So do not fear, for I am with you; do not be dismayed, for I am your God. I will strengthen you and help you; I will uphold you with my righteous right hand. — Isaiah 41:10

God sees these acts of honor. He sees caregivers sacrificing to provide health and safety to another person. He notes their stress, their weariness, and He provides them with the strength they need when they think they cannot handle one more act of heroism.

But this truth does not let us off the hook. For those of us who are not living the day-to-day life of a caregiver, we have work to do, also. We can find useful ways to honor those who care for others.

We can serve God by providing respite. Can you stay with a loved one allowing the caregiver to practice self-care?

We can serve God by offering the work of our hands. Can you mow a lawn, do some laundry, take care of grocery shopping, or drive to a doctor’s appointment?

We can serve God by providing support. Can you be an accountability partner for a caregiver and commit to regular contact for emotional check-ups?

We can serve God by speaking up. Are there social, or even political situations where you can speak up and inform people about the needs of caregivers?

We can serve God by praying for those who honor a loved one in their care. When you lift someone up in daily prayer, you not only intercede for the subject of your prayer, but you ask God to keep this person in mind so you can see and meet occasional needs. In this way we move them from our phone into our hearts.

Together we can do more than “like” a meme. We can remind caregivers of the hope promised in scripture; the hope that is the certain truth that God loves them enough to send Jesus as their Savior and to send the help they need, now.

                     Let your steadfast love, O Lord, be upon us, even as we hope in you. Psalm 33:22

Weary Joy: The Caregiver's Journey  
by Kim Marxhausen

and Amazon

Wednesday, August 21, 2019

Rest for the Weary

In the past few weeks, I have had several conversations, both in-person and via social media, about a dementia diagnosis. Some of these conversations are about relatives, some about friends, all of them sobering. Because of my life experience, I think not only about the one diagnosed, but also about the loved ones who are looking at a long journey of care.

It is not just a memory challenge diagnosis that creates caregivers. It could be an illness where the result will not be known until after months of treatment or a diagnosis where the outcome will not change, but the uncertainty is found in what skills will be lost and when these losses will happen. It doesn’t matter if the diagnosis is handed to a spouse, a child, a parent, or a dear friend; in that instant, both a care receiver and a care giver have taken each other’s hand and begun a journey neither of them requested.
Recently, I was involved in an engaging social media discussion regarding speculation on Jesus’ voting preferences. Those participating chose wisely to avoid this issue and instead comments veered off in a different direction. I was struck by one person’s response where he asserted all of his votes spoke to a single issue. I found this a good place to drop out of the online discussion. But the idea of “single-issue” did provide much to think about on my morning walk.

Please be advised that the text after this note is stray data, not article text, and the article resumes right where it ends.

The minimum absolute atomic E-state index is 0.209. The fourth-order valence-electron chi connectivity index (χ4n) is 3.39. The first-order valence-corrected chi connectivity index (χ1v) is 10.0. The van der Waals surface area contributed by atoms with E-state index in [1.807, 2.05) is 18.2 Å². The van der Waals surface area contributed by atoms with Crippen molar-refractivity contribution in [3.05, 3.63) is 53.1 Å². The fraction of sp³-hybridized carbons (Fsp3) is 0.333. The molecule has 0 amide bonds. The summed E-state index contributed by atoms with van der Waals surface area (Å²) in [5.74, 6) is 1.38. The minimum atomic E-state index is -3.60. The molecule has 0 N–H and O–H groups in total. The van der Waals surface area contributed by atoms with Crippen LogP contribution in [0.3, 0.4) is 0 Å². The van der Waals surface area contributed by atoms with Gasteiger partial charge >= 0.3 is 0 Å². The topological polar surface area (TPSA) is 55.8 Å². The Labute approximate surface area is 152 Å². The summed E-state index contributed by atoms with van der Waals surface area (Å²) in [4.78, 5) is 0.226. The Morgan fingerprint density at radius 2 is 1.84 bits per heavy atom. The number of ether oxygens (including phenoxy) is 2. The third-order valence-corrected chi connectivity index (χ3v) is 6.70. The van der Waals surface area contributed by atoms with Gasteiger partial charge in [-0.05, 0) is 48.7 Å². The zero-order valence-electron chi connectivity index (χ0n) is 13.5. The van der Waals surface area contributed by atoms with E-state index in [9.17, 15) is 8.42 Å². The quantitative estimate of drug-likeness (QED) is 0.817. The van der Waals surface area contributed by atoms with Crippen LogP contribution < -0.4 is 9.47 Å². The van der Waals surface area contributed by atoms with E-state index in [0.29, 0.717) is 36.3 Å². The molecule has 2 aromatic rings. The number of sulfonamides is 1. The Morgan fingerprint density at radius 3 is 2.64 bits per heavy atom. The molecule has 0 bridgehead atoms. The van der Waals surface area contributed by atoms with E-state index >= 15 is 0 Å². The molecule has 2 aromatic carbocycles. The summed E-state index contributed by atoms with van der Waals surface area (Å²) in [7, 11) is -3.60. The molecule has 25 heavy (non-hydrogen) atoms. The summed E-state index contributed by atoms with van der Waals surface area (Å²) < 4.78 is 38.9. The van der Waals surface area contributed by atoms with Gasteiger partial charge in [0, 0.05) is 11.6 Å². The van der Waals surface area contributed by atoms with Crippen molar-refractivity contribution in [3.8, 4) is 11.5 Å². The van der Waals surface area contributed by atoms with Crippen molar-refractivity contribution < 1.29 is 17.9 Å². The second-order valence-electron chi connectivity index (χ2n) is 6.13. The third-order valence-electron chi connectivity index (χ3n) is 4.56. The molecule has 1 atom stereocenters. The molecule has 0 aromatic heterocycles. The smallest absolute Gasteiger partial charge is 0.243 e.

Is Jesus a single-issue Savior?
In the politics of His time, the Pharisees were indeed single-issue people. Their mission was control, and this was reflected in everything they did from counting steps on the Sabbath to their questions attempting to trick Jesus.
Jesus was undoubtedly single-issue in terms of his mission. He came to seek and save the lost. However, His ministry was not limited to a single issue. He did not return illness to the woman healed by touching the corner of His robe, telling her that her Salvation was all she needed. He did not forgive the lame man and then walk away from the man's paralysis. Nor did He do no more than reassure the widow that her dead son was in a better place. Jesus was concerned with issues of this life as well as the outcome of the next life.

Come to me, all you who are weary and burdened, and I will give you rest. Matthew 11:28

Consider the promises of this verse. When we leave the burden of our sin to Jesus, He replaces it not only with forgiveness, but rest. He does not say, “Your sins are forgiven; I leave you to live the rest of your poor miserable lives." 
He gives rest.
We may choose to ignore rest, preferring to cling to our guilt and shame, but Jesus cares how we feel when we are forgiven. He cares about our current life.
Caregivers and their loved ones live with an everyday, realistic, nitty-gritty view of both this world and the next. A devastating diagnosis draws your attention to the next life. The comfort of Salvation won for you by Jesus Christ takes on a more striking meaning when conversations with doctors include the reality of death. However, while such a diagnosis makes heaven a real topic, it also involves so much that will happen here in this life. The caregiver needs rest as much from the labors of the world as from the burden of sin. 

Jesus gives us rest.

Jesus is not a single-issue Savior. He loves us, now, in our sin and in our failures. His Work and Word address both our sins and our weaknesses. His love for us forgives our sins, relieves our burdens, and offers us a rest that brings joy out of weariness.